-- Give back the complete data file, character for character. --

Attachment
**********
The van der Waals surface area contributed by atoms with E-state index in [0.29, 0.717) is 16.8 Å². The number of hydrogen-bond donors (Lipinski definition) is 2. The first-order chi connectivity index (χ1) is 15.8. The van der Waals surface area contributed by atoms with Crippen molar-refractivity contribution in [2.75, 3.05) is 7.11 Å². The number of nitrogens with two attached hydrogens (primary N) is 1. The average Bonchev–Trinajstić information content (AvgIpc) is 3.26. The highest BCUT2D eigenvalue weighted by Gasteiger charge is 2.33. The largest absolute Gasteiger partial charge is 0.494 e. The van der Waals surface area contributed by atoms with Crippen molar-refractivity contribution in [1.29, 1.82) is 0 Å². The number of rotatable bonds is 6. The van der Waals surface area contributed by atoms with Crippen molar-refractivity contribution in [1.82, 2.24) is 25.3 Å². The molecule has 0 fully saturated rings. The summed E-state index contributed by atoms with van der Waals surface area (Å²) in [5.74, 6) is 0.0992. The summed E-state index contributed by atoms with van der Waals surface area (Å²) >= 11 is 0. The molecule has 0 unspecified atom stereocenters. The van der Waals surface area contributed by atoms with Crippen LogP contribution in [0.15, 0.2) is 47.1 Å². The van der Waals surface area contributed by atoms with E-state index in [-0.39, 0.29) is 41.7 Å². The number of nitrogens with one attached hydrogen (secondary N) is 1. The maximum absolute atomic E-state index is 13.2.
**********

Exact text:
The van der Waals surface area contributed by atoms with E-state index in [0.29, 0.717) is 16.8 Å². The number of hydrogen-bond donors (Lipinski definition) is 2. The first-order chi connectivity index (χ1) is 15.8. The van der Waals surface area contributed by atoms with Crippen molar-refractivity contribution in [2.75, 3.05) is 7.11 Å². The number of nitrogens with two attached hydrogens (primary N) is 1. The average Bonchev–Trinajstić information content (AvgIpc) is 3.26. The highest BCUT2D eigenvalue weighted by Gasteiger charge is 2.33. The largest absolute Gasteiger partial charge is 0.494 e. The van der Waals surface area contributed by atoms with Crippen molar-refractivity contribution in [1.29, 1.82) is 0 Å². The number of rotatable bonds is 6. The van der Waals surface area contributed by atoms with Crippen molar-refractivity contribution in [1.82, 2.24) is 25.3 Å². The molecule has 0 fully saturated rings. The summed E-state index contributed by atoms with van der Waals surface area (Å²) in [5.74, 6) is 0.0992. The summed E-state index contributed by atoms with van der Waals surface area (Å²) >= 11 is 0. The molecule has 0 unspecified atom stereocenters. The van der Waals surface area contributed by atoms with Crippen LogP contribution in [0.15, 0.2) is 47.1 Å². The van der Waals surface area contributed by atoms with E-state index in [-0.39, 0.29) is 41.7 Å². The number of nitrogens with one attached hydrogen (secondary N) is 1. The maximum absolute atomic E-state index is 13.2.